The other challenge is that the quality of construction in mainland China—where I’ve done most of my design work—is just not as great as the rest of the world. You may be able to design something spectacular, and they’ll end up building half of that, either in materials chosen or construction quality. Success is in the details, and I’ve seen plenty of works, even by the world’s best Starchitects, compromised because the Chinese labor skill sets are just not there.

IP: What made you stay in the business? Is there any particular mantra that you follow?

A: I stayed in the business of design and architecture because in the back of my head, I know there are still many things that—as an architect and as a designer—I would still love to do. For example, build beautiful and amazing things in the Philippines.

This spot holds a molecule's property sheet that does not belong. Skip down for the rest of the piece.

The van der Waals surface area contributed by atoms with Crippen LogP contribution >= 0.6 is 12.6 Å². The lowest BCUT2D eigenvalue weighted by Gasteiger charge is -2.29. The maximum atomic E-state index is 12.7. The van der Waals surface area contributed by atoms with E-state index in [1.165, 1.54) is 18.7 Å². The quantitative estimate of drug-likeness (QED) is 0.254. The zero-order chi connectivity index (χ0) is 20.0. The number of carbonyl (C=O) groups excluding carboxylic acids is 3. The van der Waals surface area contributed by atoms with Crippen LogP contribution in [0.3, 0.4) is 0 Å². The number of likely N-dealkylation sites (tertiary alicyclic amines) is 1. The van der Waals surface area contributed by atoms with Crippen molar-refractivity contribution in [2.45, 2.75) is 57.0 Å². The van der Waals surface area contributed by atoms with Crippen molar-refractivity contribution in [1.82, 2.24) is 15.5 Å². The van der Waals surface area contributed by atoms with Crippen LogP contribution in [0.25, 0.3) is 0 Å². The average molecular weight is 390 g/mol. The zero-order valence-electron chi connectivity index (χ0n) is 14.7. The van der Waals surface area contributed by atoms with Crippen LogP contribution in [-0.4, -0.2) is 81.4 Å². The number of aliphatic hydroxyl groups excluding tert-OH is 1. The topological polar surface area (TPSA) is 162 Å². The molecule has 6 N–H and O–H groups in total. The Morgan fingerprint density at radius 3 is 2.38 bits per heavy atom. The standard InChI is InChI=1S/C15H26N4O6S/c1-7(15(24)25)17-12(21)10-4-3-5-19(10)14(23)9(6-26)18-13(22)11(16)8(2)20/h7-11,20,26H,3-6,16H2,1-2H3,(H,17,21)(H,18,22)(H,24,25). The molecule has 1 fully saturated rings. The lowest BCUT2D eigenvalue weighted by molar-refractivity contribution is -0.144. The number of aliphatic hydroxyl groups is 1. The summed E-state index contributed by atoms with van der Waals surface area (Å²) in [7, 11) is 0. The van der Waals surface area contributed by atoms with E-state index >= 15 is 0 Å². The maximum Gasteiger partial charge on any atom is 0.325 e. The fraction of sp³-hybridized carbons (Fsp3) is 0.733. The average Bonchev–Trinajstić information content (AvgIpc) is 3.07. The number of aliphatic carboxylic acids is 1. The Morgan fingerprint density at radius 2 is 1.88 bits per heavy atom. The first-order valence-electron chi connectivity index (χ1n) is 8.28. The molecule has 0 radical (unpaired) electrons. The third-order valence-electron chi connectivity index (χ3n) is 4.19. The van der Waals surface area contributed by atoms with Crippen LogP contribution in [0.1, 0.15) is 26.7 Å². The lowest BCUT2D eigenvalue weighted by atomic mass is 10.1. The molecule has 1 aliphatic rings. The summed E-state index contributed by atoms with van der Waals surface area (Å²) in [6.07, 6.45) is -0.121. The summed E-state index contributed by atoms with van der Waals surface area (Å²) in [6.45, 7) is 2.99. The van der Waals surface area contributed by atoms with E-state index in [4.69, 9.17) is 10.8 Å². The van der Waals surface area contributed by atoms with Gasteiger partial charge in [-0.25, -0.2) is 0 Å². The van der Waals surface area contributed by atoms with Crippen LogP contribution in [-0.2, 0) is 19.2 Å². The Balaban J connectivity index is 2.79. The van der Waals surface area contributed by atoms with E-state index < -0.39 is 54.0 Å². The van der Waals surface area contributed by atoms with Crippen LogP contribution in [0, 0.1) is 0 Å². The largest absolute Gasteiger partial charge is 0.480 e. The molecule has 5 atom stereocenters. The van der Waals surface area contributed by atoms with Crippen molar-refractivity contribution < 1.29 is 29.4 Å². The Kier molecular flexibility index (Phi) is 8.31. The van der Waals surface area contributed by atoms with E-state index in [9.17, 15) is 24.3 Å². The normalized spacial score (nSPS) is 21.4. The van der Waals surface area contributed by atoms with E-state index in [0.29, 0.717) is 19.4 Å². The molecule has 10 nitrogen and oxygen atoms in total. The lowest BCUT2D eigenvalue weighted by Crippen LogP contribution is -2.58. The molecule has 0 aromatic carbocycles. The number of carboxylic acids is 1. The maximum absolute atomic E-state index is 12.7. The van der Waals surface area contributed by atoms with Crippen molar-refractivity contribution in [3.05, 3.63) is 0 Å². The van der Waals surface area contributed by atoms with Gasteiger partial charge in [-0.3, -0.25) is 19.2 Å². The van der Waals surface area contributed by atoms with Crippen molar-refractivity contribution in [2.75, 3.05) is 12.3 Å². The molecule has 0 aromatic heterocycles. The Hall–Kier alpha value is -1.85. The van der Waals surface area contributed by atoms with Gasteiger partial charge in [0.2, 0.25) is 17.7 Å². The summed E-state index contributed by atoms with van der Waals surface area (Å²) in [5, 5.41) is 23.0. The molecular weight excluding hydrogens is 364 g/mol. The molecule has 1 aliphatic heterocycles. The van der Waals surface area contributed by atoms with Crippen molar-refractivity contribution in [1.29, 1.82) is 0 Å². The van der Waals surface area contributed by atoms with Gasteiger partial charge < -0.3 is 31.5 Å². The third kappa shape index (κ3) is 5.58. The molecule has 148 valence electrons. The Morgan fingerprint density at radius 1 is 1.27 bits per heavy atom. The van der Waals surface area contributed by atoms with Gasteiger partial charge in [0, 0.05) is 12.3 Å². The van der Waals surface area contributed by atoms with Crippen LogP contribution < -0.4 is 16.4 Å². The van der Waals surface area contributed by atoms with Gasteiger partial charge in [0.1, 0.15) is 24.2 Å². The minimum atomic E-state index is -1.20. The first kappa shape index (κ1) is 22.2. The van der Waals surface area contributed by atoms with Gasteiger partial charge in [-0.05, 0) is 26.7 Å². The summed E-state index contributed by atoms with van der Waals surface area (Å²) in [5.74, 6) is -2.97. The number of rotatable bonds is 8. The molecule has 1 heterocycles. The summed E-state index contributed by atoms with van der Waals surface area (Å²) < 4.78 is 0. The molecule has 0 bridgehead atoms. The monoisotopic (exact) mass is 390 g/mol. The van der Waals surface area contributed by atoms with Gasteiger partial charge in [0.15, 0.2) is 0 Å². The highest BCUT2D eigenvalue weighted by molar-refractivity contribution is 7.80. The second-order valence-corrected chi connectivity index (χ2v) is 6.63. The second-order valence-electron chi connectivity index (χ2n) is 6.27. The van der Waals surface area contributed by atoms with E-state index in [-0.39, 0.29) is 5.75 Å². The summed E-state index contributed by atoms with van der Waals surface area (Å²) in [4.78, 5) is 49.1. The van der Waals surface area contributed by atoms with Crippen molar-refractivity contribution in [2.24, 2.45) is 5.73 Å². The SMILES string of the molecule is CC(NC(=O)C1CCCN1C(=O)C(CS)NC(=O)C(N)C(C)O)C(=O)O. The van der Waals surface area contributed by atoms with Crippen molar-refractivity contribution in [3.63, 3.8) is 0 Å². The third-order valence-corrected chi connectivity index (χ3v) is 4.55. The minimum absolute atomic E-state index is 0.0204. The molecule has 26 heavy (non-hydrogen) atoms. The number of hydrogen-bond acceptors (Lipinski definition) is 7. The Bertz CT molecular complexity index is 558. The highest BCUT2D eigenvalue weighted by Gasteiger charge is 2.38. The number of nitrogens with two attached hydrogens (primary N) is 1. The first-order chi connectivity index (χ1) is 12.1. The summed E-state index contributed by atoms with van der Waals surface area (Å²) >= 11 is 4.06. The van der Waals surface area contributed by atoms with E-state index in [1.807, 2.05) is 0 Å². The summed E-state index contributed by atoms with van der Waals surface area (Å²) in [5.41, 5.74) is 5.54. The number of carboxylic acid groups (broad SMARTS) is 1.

In terms of a personal mantra, the best thing I follow is to go with your “gut” in most things. To listen to the heart over the mind is perhaps the best guidance system to continue staying on one’s true path. I wouldn’t call myself a “big name” in the industry. However, I feel (that) the greatest reward (I’ve had) is to have the support system and resources to be able to still carry a studio practice in two of my most favorite cities in the world—Hong Kong and Manila. I hope we get to scale up soon. I can’t wait for when that time comes.

IP: What do you think is your greatest contribution to society, to the property industry in particular?

A: I don’t feel like I’ve done any “great contribution” to society or the property industry. However, I feel like having a perspective about design and having clients who allow me to do creative things for our communities and neighborhoods (through various) lifestyle projects will hopefully help people positively in little ways and make their lives better little by little just by using the spaces I’ve designed. The ultimate contribution in mind is to do my part in being creative and to build with the purest intent of making life better for people with whatever design solutions we come up with. We all have to do our part.